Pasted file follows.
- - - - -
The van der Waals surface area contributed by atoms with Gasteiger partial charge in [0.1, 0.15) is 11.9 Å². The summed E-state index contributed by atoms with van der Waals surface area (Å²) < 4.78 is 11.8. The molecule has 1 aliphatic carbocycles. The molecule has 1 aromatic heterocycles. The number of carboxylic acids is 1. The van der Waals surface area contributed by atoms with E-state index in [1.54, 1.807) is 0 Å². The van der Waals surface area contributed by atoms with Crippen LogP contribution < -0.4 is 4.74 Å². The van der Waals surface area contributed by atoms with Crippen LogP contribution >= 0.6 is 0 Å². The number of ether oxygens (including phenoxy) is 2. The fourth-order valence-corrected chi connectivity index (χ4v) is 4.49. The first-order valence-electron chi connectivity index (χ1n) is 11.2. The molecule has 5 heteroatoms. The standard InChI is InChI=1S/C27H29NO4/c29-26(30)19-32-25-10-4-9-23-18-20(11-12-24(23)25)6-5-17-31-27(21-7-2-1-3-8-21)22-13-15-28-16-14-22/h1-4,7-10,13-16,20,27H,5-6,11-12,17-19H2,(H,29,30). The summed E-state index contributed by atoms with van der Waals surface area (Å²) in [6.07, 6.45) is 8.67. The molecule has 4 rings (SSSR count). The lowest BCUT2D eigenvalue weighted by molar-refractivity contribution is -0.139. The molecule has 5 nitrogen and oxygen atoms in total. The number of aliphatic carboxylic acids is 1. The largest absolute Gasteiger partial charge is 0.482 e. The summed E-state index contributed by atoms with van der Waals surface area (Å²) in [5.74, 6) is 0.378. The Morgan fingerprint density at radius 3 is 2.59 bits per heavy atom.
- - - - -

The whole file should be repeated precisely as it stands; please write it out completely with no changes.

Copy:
The van der Waals surface area contributed by atoms with Gasteiger partial charge in [0.1, 0.15) is 11.9 Å². The summed E-state index contributed by atoms with van der Waals surface area (Å²) < 4.78 is 11.8. The molecule has 1 aliphatic carbocycles. The molecule has 1 aromatic heterocycles. The number of carboxylic acids is 1. The van der Waals surface area contributed by atoms with E-state index in [1.54, 1.807) is 0 Å². The van der Waals surface area contributed by atoms with Crippen LogP contribution < -0.4 is 4.74 Å². The van der Waals surface area contributed by atoms with Crippen LogP contribution >= 0.6 is 0 Å². The number of ether oxygens (including phenoxy) is 2. The fourth-order valence-corrected chi connectivity index (χ4v) is 4.49. The first-order valence-electron chi connectivity index (χ1n) is 11.2. The molecule has 5 heteroatoms. The standard InChI is InChI=1S/C27H29NO4/c29-26(30)19-32-25-10-4-9-23-18-20(11-12-24(23)25)6-5-17-31-27(21-7-2-1-3-8-21)22-13-15-28-16-14-22/h1-4,7-10,13-16,20,27H,5-6,11-12,17-19H2,(H,29,30). The summed E-state index contributed by atoms with van der Waals surface area (Å²) in [6.07, 6.45) is 8.67. The molecule has 4 rings (SSSR count). The lowest BCUT2D eigenvalue weighted by molar-refractivity contribution is -0.139. The molecule has 5 nitrogen and oxygen atoms in total. The number of aliphatic carboxylic acids is 1. The largest absolute Gasteiger partial charge is 0.482 e. The summed E-state index contributed by atoms with van der Waals surface area (Å²) in [5.74, 6) is 0.378. The Morgan fingerprint density at radius 3 is 2.59 bits per heavy atom.